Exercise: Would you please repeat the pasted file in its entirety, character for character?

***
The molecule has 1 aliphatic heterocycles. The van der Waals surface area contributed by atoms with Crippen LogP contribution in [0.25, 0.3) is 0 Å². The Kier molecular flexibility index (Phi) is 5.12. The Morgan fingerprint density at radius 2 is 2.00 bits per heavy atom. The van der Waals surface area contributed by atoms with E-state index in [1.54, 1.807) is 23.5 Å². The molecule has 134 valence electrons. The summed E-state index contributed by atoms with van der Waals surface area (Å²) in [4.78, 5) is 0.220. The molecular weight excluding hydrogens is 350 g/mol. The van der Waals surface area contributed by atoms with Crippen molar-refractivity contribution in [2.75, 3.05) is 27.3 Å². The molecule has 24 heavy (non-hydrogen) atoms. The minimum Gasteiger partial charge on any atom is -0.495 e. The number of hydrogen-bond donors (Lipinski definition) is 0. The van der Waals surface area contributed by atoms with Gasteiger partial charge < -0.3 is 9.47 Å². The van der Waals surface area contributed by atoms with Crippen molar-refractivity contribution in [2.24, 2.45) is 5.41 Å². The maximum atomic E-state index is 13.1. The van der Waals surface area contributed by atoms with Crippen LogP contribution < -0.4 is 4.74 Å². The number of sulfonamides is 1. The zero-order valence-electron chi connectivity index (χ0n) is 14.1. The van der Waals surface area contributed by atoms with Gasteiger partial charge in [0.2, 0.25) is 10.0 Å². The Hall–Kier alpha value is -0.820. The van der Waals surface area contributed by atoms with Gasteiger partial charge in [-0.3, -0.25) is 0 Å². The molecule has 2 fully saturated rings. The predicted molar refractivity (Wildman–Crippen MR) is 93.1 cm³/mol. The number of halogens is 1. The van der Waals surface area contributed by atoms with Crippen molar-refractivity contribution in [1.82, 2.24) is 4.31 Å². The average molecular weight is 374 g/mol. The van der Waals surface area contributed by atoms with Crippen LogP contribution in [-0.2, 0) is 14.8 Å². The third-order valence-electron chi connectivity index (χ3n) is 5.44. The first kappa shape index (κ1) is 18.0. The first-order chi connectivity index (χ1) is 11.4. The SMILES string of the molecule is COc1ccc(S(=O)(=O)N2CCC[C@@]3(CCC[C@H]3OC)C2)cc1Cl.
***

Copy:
The molecule has 1 aliphatic heterocycles. The van der Waals surface area contributed by atoms with Crippen LogP contribution in [0.25, 0.3) is 0 Å². The Kier molecular flexibility index (Phi) is 5.12. The Morgan fingerprint density at radius 2 is 2.00 bits per heavy atom. The van der Waals surface area contributed by atoms with E-state index in [1.54, 1.807) is 23.5 Å². The molecule has 134 valence electrons. The summed E-state index contributed by atoms with van der Waals surface area (Å²) in [4.78, 5) is 0.220. The molecular weight excluding hydrogens is 350 g/mol. The van der Waals surface area contributed by atoms with Crippen molar-refractivity contribution in [2.75, 3.05) is 27.3 Å². The molecule has 24 heavy (non-hydrogen) atoms. The minimum Gasteiger partial charge on any atom is -0.495 e. The number of hydrogen-bond donors (Lipinski definition) is 0. The van der Waals surface area contributed by atoms with Gasteiger partial charge < -0.3 is 9.47 Å². The van der Waals surface area contributed by atoms with Crippen molar-refractivity contribution in [2.24, 2.45) is 5.41 Å². The maximum atomic E-state index is 13.1. The van der Waals surface area contributed by atoms with Crippen LogP contribution < -0.4 is 4.74 Å². The number of sulfonamides is 1. The zero-order valence-electron chi connectivity index (χ0n) is 14.1. The van der Waals surface area contributed by atoms with Gasteiger partial charge in [0.2, 0.25) is 10.0 Å². The Hall–Kier alpha value is -0.820. The van der Waals surface area contributed by atoms with Gasteiger partial charge in [-0.3, -0.25) is 0 Å². The molecule has 2 fully saturated rings. The predicted molar refractivity (Wildman–Crippen MR) is 93.1 cm³/mol. The number of halogens is 1. The van der Waals surface area contributed by atoms with Crippen molar-refractivity contribution in [1.82, 2.24) is 4.31 Å². The average molecular weight is 374 g/mol. The van der Waals surface area contributed by atoms with Crippen LogP contribution in [-0.2, 0) is 14.8 Å². The third-order valence-electron chi connectivity index (χ3n) is 5.44. The first kappa shape index (κ1) is 18.0. The first-order chi connectivity index (χ1) is 11.4. The SMILES string of the molecule is COc1ccc(S(=O)(=O)N2CCC[C@@]3(CCC[C@H]3OC)C2)cc1Cl.